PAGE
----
Castle Stalker

A Brief History of Montmaray

The bleak castle depicted on the hardcover edition of A Brief History of Montmaray may seem like the work of an illustrator, but I recently discovered it’s an actual castle.

Castle Stalker by Norrie Adamson

Castle Stalker. Photo by Norrie Adamson, licensed for reuse by Creative Commons Licence.

Okay, the book cover designer made a few adjustments to make it look as though the island were in the middle of the Bay of Biscay. But Castle Stalker is a real place that you can actually visit (if you happen to be in the general vicinity of Appin in Argyll, Scotland). And not only does Castle Stalker have a splendid name, it has its very own published Brief History, which is even more violent and dramatic than the history of Montmaray. It begins:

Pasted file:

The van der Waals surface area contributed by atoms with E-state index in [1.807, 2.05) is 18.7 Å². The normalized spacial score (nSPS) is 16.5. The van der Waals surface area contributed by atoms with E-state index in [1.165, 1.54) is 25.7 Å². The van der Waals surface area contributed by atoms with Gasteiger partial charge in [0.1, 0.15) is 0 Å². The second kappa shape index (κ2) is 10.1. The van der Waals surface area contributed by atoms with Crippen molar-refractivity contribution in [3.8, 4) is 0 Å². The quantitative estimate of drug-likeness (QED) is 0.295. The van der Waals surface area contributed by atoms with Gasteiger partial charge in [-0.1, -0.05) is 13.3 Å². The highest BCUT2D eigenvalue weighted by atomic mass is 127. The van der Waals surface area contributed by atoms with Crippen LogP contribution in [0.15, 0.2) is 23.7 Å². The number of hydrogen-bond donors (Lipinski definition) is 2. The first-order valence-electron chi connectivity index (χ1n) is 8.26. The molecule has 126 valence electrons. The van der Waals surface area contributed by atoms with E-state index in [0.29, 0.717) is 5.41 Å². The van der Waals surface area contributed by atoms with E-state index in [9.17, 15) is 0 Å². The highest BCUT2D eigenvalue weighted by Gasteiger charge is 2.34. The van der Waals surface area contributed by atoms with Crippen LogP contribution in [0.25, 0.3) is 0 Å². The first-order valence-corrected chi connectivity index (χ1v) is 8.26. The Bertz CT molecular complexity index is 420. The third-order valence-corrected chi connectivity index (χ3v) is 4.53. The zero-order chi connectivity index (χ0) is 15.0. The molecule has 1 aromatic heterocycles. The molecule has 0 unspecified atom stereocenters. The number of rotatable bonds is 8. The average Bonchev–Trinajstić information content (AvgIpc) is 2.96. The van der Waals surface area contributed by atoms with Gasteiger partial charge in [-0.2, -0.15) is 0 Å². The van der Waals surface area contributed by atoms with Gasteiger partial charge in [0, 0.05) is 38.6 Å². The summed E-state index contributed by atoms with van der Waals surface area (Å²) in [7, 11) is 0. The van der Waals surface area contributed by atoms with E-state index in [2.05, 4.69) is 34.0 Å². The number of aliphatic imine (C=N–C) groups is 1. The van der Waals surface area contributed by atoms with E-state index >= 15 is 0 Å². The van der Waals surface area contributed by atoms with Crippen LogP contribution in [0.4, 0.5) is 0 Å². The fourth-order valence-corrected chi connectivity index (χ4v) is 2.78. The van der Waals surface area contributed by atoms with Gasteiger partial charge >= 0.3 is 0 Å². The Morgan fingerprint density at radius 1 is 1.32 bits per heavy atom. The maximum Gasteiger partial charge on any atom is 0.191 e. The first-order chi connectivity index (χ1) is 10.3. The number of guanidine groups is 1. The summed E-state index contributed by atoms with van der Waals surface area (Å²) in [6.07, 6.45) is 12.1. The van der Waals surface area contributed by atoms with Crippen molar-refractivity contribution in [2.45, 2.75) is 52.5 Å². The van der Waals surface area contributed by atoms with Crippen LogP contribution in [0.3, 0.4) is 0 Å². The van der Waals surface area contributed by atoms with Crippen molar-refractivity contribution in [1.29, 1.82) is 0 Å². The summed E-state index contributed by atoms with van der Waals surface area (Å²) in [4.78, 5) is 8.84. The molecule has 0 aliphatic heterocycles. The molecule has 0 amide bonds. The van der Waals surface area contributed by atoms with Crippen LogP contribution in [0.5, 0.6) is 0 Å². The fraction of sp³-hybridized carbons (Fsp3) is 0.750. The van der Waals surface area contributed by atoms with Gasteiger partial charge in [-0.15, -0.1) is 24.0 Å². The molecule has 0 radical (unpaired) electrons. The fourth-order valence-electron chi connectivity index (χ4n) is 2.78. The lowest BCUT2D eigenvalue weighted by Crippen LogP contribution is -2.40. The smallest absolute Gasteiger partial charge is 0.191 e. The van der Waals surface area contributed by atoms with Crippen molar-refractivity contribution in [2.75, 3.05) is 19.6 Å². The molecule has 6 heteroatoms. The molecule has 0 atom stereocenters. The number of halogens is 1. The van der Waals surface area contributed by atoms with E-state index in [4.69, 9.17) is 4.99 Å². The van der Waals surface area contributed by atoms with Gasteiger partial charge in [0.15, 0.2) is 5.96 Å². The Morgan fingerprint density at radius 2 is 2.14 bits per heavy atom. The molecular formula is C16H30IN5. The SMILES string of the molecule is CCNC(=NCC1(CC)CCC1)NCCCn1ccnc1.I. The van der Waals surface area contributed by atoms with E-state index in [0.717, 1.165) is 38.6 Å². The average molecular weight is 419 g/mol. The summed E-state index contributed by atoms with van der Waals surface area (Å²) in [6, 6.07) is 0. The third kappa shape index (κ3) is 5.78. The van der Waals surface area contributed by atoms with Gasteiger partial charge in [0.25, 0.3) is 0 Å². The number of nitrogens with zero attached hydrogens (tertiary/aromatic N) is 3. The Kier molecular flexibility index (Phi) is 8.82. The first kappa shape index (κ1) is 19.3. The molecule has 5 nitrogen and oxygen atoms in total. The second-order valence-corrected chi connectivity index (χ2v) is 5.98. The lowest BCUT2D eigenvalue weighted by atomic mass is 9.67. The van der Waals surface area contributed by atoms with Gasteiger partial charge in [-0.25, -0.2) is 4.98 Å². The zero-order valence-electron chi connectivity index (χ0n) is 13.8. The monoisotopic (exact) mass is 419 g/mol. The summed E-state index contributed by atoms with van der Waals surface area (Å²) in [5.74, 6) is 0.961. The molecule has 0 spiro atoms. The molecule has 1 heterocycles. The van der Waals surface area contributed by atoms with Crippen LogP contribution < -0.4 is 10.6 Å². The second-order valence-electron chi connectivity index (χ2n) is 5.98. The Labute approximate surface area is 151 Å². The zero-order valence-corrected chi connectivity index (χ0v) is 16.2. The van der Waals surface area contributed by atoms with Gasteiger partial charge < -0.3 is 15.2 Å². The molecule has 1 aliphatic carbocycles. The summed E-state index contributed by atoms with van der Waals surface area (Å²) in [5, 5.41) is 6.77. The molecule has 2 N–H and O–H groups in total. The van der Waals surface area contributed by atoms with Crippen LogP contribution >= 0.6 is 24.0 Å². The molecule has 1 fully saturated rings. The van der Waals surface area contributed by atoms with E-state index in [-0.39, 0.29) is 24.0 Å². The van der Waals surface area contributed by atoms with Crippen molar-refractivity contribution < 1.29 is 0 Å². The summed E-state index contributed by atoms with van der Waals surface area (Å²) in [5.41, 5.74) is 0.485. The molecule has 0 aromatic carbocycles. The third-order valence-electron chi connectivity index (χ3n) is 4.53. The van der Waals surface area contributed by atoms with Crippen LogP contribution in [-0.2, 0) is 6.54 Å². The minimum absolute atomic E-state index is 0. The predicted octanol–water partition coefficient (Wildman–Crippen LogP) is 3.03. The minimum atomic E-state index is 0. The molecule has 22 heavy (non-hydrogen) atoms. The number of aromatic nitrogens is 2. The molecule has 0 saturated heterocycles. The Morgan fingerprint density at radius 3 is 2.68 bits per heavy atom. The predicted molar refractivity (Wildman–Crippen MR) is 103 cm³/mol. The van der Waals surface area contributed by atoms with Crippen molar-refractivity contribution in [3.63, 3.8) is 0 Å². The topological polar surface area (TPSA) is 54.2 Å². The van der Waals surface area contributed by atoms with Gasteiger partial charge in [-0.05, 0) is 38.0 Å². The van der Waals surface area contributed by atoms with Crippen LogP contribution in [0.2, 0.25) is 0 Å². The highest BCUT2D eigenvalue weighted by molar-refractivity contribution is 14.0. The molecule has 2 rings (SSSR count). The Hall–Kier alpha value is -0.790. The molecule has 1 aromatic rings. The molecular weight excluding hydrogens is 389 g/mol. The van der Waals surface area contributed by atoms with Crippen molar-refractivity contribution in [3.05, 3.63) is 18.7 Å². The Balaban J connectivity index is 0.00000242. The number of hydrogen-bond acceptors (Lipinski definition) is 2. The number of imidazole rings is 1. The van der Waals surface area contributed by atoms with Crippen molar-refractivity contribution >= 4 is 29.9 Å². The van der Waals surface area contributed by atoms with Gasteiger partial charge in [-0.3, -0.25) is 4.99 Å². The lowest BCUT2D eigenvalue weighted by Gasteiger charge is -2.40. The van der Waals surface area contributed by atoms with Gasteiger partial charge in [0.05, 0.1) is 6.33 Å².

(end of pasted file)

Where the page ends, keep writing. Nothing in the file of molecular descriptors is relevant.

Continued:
“In 1463 Sir John Stewart was keen to legitimise his son by getting married to his Mother, a MacLaren, at Dunstaffnage when he was murdered outside the church by Alan MacCoul, a renegade MacDougall, although he survived long enough to complete the marriage and legitimise his son, Dugald, who became the First Chief of Appin. The Stewarts had their revenge on MacCoul at the Battle of Stalc in 1468 opposite the Castle when the Stewarts and MacLaren together defeated the MacDougalls…’

There follows several centuries of Stewarts, MacLarens, MacDougalls and Campbells killing one another in various colourful ways. The Stewarts had a particular knack for getting murdered, even when they weren’t actually in Scotland – for instance, Duncan Stewart was appointed Governor of Sarawak in the 1940s and was assassinated a couple of weeks into the job. The Stewarts also weren’t very good at betting and lost the castle to the Campbells in a drunken wager. Unfortunately for the Stewarts, they’d fortified their castle walls so strongly that when they later tried to win it back from the Campbells by force, “their 2lb cannon-balls merely bounced off the walls”.